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I know that others aren't as lucky as my dad

Rachel took on a 96-mile trek across Scotland to raise awareness of diabetes. It wasn't for the faint-hearted.



With a little help from my friends - Rachel, left, with her fellow walkers

Diabetes UK is a charity very close to my heart. My dad is a sufferer and is very lucky to be able to monitor and manage his condition so that he can lead a relatively normal lifestyle. I know that others are not so lucky. I feel that diabetes is often misunderstood and not a lot is known about it. I wanted to do something that would raise awareness of it as well as collecting as much money as possible.

My friends, Damien, Clare, Scott, Lee and I, decided to do something together but to raise money for our own charities that were personal to us. Our chosen challenge was to walk the West Highland Way in Scotland, a total of 96 miles.

Once we’d decided what challenge to take on, myself and my friends set out to raise as much money and awareness as possible. 

My fundraising began in October 2014. My very generous friend Jules  allowed me to take over her house and invite all my friends and family round. I had an afternoon of selling cupcakes, vintage clothing, playing party games such as name the bear, tombola’s, raffles, raising a total of over £500 just on one day. 

Over the next few months, my friends and I started training for this challenge. Clare and I started our 17-mile walks each week. (At the time, it seemed gruelling but seem like nothing in comparison now). Damien and I did some training in the Peak District, rock scrambling and hiking to break in our gear.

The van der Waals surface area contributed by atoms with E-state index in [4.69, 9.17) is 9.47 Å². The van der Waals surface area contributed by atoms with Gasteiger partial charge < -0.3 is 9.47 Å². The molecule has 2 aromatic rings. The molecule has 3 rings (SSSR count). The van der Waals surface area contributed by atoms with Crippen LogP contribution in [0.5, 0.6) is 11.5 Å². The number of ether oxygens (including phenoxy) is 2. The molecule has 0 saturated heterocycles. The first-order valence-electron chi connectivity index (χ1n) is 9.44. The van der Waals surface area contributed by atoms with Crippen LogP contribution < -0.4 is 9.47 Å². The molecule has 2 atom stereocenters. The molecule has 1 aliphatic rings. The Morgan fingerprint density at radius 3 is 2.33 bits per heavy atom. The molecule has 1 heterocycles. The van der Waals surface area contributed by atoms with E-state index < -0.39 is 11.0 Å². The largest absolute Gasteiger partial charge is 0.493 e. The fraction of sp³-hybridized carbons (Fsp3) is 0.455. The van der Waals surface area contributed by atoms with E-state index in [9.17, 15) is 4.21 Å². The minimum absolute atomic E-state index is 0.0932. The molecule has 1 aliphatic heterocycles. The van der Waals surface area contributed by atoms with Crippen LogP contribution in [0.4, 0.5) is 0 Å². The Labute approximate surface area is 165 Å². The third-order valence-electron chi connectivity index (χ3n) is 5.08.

We also held a Carboot sale to raise a little bit extra. Nearer the time, we held a charity night at The Yeoman of England Pub in Wootton for friends and family.

On Sunday 24 May, we embarked on our epic journey. The West Highland Way is Scotland’s first and most popular long distance route. It runs from Milngavie, on the northern outskirts of Glasgow to the capital of the West Highlands, Fort William and the foot of Ben Nevis. The route passes through some of Scotland’s most beautiful landscapes; by loch and mountain, over moorland and along forest paths. Though this sounds idyllic, it is not for the faint hearted. I had never done anything like this before, so for me, it was a real challenge.

It took us eight days battling through blistering sun, torrential rain, gale force winds, sleet, hail and even flooding to complete the distance, (the equivalent of travelling from Towcester to Brighton seafront), carrying our heavy expedition packs and camping along the way. The whole experience was draining both mentally and physically. The weather most certainly did not help our journey. We soldiered on, powering through the pain, the blisters and the tears to complete the challenge on Sunday 31 May.  I raised a grand total of £1,520.

I would like to thank all of the extremely generous people who donated money, raffle prizes, and their support to this very worthwhile charity. I hope you know that my medal belongs to each and every one of you. 

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